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Originally published January 26, 2014 at 7:33 PM | Page modified January 27, 2014 at 11:08 AM

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Madison Park condo owners blame Hwy. 520 work for cracks

Four condos on the Seattle shoreline are showing cracks that neighbors blame on pile-driving work for the new Highway 520 bridge.


Seattle Times transportation reporter

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Having owned a number of 60s era buildings myself I consider myself somewhat of a shade... MORE
Even if it were the pile driving events, maybe the real culprit is cheap construction... MORE
@Bob-o, move on? Only if the structural engineers thing these cracks are superficial. ... MORE

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Cracks have formed in some walls of a condominium building next to Lake Washington, and the homeowners blame pile-driving work for the new Highway 520 floating bridge.

The cracks appeared early last month on the top floor of the four-story Canterbury Shores in the Madison Park neighborhood, so close to the Seattle shoreline that a statue of a dog was erected to scare geese off the lawn.

Four units have shown damage, all on the top floor, said Don Morgan, the building’s resident manager. The wood-framed, 91-unit building was constructed in 1967, and sits 560 feet from the nearest pile-driving.

Paint has split where ceilings meet walls. In some interior hallways, cracks spread outward from the window frames.

It’s not obvious whether these cracks, which manifest as 2 to 5 feet long on the painted surfaces, are superficial or structural.

Residents have hired an engineering firm to investigate; three independent experts and two state transportation officials visited the building Wednesday, said Bill Mundy, a third-floor resident who for years has watchdogged the 520 project.

The state Department of Transportation (DOT) says it has been monitoring the vibrations, and will investigate damage claims when residents file those, as expected later this year.

Pile-driving is a possible cause, spokeswoman Suanne Pelley said. An email to home­owner representatives, from 520 engineer John Chi, raised other possibilities including pre-existing damage, normal wear and tear, or even that the soft soil near the lake is gradually settling.

On a recent day, as bridge workers were hammering a pile — at 41 strikes in a minute — the outdoor balcony floors quivered slightly with every smack.

“It’s just a huge ‘kabang’ every few seconds. There’s nothing you can do,” said resident Joan Byrne, whose unit hasn’t shown damage.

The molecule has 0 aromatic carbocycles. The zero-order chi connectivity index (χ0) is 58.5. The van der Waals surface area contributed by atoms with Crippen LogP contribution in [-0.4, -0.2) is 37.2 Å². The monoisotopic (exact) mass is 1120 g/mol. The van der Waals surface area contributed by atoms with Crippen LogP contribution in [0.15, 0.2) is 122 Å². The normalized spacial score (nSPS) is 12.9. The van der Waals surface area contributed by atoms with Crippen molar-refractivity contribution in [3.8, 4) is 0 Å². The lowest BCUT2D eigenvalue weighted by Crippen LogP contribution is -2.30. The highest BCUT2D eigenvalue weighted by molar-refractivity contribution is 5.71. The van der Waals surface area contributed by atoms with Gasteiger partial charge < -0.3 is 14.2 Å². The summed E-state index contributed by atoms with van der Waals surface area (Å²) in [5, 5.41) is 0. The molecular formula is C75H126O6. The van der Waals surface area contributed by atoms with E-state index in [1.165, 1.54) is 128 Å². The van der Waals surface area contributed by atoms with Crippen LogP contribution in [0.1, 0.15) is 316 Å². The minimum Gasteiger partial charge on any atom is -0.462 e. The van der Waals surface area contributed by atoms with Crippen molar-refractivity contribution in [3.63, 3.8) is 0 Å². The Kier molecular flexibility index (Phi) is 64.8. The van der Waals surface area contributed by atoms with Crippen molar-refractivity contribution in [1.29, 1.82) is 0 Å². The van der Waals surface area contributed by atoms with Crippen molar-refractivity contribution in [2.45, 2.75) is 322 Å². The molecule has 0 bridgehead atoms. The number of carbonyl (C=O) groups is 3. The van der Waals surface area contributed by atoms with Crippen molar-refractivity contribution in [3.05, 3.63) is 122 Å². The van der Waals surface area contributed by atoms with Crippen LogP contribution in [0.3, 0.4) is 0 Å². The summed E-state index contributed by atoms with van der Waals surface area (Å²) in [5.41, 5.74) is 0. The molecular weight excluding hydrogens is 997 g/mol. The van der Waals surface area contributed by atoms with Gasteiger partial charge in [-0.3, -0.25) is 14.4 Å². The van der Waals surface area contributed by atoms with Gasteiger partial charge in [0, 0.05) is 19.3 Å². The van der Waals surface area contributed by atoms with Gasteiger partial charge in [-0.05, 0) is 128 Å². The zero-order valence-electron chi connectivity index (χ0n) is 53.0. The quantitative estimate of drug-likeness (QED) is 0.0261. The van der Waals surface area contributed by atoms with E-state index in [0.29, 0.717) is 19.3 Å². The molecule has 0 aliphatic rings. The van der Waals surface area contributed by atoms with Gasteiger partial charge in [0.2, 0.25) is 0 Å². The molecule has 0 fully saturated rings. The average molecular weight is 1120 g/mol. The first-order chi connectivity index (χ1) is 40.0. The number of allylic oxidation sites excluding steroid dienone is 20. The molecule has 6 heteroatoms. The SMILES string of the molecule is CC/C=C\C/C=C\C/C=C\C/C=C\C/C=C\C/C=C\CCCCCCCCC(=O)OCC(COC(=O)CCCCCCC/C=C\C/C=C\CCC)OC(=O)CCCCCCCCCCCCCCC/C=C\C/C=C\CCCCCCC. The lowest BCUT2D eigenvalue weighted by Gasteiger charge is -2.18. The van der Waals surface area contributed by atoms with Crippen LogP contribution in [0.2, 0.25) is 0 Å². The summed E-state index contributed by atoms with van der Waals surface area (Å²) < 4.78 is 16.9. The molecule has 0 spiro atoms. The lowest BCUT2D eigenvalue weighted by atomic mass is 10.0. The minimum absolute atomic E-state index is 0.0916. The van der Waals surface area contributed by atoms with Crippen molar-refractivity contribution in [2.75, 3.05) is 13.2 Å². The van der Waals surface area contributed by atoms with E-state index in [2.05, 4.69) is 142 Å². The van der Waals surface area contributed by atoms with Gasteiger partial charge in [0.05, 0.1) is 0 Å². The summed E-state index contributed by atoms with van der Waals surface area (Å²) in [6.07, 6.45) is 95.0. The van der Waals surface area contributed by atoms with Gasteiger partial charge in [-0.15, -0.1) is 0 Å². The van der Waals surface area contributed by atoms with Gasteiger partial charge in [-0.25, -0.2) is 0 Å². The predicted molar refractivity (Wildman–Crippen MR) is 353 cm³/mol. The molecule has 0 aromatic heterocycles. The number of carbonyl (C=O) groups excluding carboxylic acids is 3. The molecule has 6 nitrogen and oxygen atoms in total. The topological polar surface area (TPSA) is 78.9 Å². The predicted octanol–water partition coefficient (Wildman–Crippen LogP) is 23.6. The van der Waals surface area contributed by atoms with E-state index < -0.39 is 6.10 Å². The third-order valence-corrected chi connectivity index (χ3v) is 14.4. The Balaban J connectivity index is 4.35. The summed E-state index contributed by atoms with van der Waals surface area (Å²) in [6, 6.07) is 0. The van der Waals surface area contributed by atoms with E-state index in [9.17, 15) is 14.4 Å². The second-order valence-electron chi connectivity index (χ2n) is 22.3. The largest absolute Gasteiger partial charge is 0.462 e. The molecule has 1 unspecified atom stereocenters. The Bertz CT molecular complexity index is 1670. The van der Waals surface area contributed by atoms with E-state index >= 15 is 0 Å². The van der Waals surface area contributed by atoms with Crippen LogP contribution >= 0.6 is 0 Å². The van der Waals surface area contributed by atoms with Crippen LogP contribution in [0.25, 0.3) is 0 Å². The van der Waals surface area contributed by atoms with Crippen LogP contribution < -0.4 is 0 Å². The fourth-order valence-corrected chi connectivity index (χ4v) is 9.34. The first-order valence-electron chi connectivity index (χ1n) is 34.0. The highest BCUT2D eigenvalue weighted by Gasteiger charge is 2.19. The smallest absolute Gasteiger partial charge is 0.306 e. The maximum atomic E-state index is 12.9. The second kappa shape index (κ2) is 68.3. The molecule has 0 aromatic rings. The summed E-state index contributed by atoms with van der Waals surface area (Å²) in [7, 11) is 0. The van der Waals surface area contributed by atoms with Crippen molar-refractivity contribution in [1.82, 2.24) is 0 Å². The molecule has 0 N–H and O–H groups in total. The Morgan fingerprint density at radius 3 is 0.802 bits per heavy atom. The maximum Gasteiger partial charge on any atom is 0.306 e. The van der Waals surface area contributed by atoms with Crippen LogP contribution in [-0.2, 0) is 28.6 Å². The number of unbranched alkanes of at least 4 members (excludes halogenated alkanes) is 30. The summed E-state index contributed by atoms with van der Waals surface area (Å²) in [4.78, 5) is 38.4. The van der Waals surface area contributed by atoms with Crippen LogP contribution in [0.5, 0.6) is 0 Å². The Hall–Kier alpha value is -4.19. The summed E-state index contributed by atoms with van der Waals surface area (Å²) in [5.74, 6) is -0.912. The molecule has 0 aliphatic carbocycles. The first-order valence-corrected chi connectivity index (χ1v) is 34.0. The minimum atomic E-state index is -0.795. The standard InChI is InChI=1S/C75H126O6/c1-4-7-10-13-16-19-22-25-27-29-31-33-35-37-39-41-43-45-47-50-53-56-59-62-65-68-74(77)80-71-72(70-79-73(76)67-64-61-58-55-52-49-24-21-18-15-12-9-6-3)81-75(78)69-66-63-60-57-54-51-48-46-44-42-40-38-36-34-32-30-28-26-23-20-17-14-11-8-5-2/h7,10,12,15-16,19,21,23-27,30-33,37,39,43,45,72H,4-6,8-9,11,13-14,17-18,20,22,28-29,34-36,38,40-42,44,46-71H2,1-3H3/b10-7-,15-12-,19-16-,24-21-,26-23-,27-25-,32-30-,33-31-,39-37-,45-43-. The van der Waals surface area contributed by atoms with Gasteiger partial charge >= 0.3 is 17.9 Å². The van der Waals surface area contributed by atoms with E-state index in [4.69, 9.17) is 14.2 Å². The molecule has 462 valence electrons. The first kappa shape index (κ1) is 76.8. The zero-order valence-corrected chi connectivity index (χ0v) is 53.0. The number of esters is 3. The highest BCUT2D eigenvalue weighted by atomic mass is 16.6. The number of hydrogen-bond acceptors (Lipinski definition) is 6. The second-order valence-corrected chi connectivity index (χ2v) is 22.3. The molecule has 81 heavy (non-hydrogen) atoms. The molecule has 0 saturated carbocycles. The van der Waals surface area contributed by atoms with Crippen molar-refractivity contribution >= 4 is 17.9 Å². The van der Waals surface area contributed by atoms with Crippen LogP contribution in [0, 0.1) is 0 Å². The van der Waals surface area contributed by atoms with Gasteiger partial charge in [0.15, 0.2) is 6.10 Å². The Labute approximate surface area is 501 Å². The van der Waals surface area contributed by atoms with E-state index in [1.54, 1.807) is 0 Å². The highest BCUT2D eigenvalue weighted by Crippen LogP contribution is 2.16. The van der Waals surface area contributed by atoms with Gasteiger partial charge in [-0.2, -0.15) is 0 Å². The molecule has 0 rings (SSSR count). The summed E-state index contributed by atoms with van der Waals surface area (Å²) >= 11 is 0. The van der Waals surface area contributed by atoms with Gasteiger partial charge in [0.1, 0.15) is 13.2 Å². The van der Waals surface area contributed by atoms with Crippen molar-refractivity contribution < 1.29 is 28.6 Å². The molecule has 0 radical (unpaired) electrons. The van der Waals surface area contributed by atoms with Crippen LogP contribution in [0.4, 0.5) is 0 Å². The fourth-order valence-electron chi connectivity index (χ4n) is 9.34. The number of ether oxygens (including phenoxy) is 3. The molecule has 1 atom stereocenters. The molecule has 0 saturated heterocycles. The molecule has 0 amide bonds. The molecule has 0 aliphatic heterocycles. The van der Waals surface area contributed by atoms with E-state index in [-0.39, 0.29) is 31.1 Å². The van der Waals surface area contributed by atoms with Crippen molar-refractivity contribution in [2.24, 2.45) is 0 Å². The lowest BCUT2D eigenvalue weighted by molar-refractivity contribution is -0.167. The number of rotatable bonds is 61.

Just to the east, the 316-unit Edgewater Apartments, just 340 feet from the nearest pile-driving, are also at risk for vibration and noise.

The steel piles are temporary, allowing workers and machinery to be stationed on platforms to build the upcoming West Connection Bridge, part of the new 520.

That roadway will join the new six-lane bridge to the 1963 four-lane bridge, until the state can build farther west, to reach land in Seattle.

A new $4.3 billion Highway 520 replaces an old bridge that’s vulnerable to collapse in a severe windstorm or earthquake. The new bridge adds a bike trail and transit-carpool lanes across the water and on the Eastside.

The episode serves as a reminder that long after politicians make their speeches and hoist their gold-painted shovels to get construction started, the real work of delivering infrastructure can stress the neighbors.

The Brightwater sewer tunnel caused a sinkhole and other damage in Bothell in 2010. Sound Transit tunnel construction below Montlake sent tremors from a supply train into houses, so Sound Transit modified its track designs in 2012 to absorb the vibrations.

The state two years ago inspected the buildings, and conducted further inspections last spring just before the piledriving, so it could better compare the conditions before and after all 300 piles are driven.

DOT previously installed seven monitors in the two properties, and added two more monitors last week, said spokeswoman Suanne Pelley. So far, she said, the shaking has stayed below federal thresholds, but damage is still possible in vulnerable buildings.

“We’re continuing to work with the neighborhood,” Pelley said.

Mundy said the top floor is most vulnerable, because any shaking in the foundation would be amplified as the motion transmits to upper levels. Mundy, a professional land-valuation expert, is part of the Coalition for a Sustainable 520, a group of neighborhood advocates who seek protections from noise and traffic, and to reduce the bulk of the new bridge’s design.

Munday said a law firm has been hired to examine multiple impacts at Canterbury Shores, including noise, and flashing lights during night construction,

The permanent columns for the new bridge are being installed by drilling deep into the lake bottom, then pouring concrete down a tube, a process that doesn’t require noisy hammering.

But future bridge segments near Foster Island will need piles to be driven.

Mike Lindblom: 206-515-5631 or mlindblom@seattletimes.com. On Twitter @mikelindblom



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